Failure of filibuster reform puts Hagel confirmation at risk

Former Nebraska Sen. Chuck Hagel testifies on Capitol Hill in Washington before the Senate Armed Services Committee's confirmation hearing. He was rumored to...
Former Nebraska Sen. Chuck Hagel testifies on Capitol Hill in Washington before the Senate Armed Services Committee's confirmation hearing. He was rumored to...
AP Photo/J. Scott Applewhite, File

Chuck Hagel, President Obama’s choice for Defense Secretary, is at risk of not being confirmed, thanks to a potential Republican filibuster—just weeks after Senate Democrats backed down in their bid to make such filibusters far harder. That’s got progressive activists who pushed for reform telling Harry Reid and co.: ‘We told you so.”

Last month, a group of Democratic senators, backed by a coalition of leading progressive groups, tried to significantly scale back the use of the filibuster, which in recent years the GOP has abused to grind the Senate to a virtual halt. But Reid, who had once embraced the reforms, appeared to lose his nerve, instead forging a deal with Republicans on a much weaker set of changes.

Advocates of reform warned at the time that the pact didn’t go nearly far enough. And now they tell that the showdown over Hagel proves they were right—and underlines why real reform is still needed.

“This is a perfect illustration of why we needed true filibuster reform,” Diana Kasdan, a lawyer at the Brennan Center, which backed the reform effort, told “This is exactly what we feared.”

Sen. Jeff Merkley, who led the push to overhaul the filibuster, sounded a similar note in a statement released Thursday afternoon. “Merely weeks after the Senate came together in a good-faith effort to fix the Senate’s problems, Senate Republicans are now engaging in the first-ever filibuster of a Secretary of Defense nominee,” said Merkley. “It is deeply disappointing that even when President Obama nominates a former conservative colleague of the GOP caucus, the minority is abusing the rules and the spirit of ‘advise and consent.’ If our step we took last month is to be successful, extraordinary stunts like today’s filibuster can’t happen.”

Nan Aron, the president of Alliance for Justice, a liberal group that focuses on the justice system and also joined the reform push, also piled on “If this keeps up, Democratic leaders may need to assess whether the spirit of the recent rules reform deal has already been violated and revisit the need for the kind of far-reaching changes reformers called for in January,” Aron said in an emailed statement.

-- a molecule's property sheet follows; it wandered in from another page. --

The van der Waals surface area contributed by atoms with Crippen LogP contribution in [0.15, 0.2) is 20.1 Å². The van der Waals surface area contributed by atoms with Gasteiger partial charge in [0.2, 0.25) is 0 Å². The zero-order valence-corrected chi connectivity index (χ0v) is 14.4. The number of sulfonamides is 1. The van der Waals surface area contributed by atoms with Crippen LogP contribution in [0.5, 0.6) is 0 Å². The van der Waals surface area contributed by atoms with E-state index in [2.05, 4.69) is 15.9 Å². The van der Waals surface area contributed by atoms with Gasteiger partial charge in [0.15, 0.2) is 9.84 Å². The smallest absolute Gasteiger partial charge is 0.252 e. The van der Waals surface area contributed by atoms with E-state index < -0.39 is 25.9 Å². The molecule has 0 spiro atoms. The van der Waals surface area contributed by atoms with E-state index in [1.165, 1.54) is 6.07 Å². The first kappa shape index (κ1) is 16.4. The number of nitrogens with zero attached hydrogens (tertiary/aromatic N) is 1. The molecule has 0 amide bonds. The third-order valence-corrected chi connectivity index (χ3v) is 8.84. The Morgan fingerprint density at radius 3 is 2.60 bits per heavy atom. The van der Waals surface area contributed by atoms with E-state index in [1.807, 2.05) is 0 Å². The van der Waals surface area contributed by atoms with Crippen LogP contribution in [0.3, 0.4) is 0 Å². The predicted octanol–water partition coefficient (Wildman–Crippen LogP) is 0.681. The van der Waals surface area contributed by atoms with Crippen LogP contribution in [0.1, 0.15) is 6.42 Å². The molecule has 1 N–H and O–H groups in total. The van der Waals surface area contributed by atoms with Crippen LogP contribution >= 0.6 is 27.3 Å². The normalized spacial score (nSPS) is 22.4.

Republicans have said they plan to filibuster Hagel’s nomination unless the administration provides more details on past speeches he gave, and on its response to the Benghazi attacks. It would be the first time a Secretary of Defense nominee has ever been filibustered. And it means Reid would need 60 votes to get Hagel through.

Three Republicans have said they’ll vote for cloture—that is, vote to break a filibuster—on Hagel: Senators Mike Johanns, Susan Collins, and Thad Cochran. Added to the Senate’s 55 Democrats, that gives Reid 58 votes. It’s unclear whether he’ll be able to muster two more.

Under the stronger set of reforms that Aron and others were pushing, Republicans still would have been able to mount a filibuster against Hagel. But the burden to sustain it would have been on the minority senators, not on Reid and the majority, as it is now. That means Republicans would have had to keep 41 senators in Washington on the floor, and make an ongoing public case for why keeping the Pentagon without a leader was an issue of such importance—making it far more likely that Hagel would ultimately have received an up-or-down vote.

“It would have reduced the purely obstructionist tactics,” said Kasdan. “You would have had to be quite strategic and selective about the political costs involved.”

On the Senate floor Thursday morning, Reid lashed out at the GOP.  ”There are serious consequences to this delay,” Reid said. “It sends a terrible signal not only to our military personnel but to the world…For the sake of our national security it’s time to put aside this political theater.”

But strong words from Reid don’t figure to have much impact. Instead, reform advocates say, the issue needs to be revisited to ensure that the Senate can function properly.

“Without rules reform that really imposes a cost on doing the filibuster, you’re going to see this continuing abuse,” said Kasdan.

Late Update, 2:51 p.m.: Sen. John McCain now says the White House’s responses on Benghazi were adequate and he is now working to “smooth this thing out and get it done,” bolstering hopes that Hagel will ultimately be confirmed.

Late Late Update, 5:12 pm:  The AP reports:  ”Republicans have, for now, blocked Chuck Hagel’s nomination to become defense secretary. The Senate came up two votes short of the 60 needed to move Hagel’s nomination forward as lawmakers prepare to leave town for a week’s break.” But Democrats say they expect Hagel to be confirmed after the recess.

Failure of filibuster reform puts Hagel confirmation at risk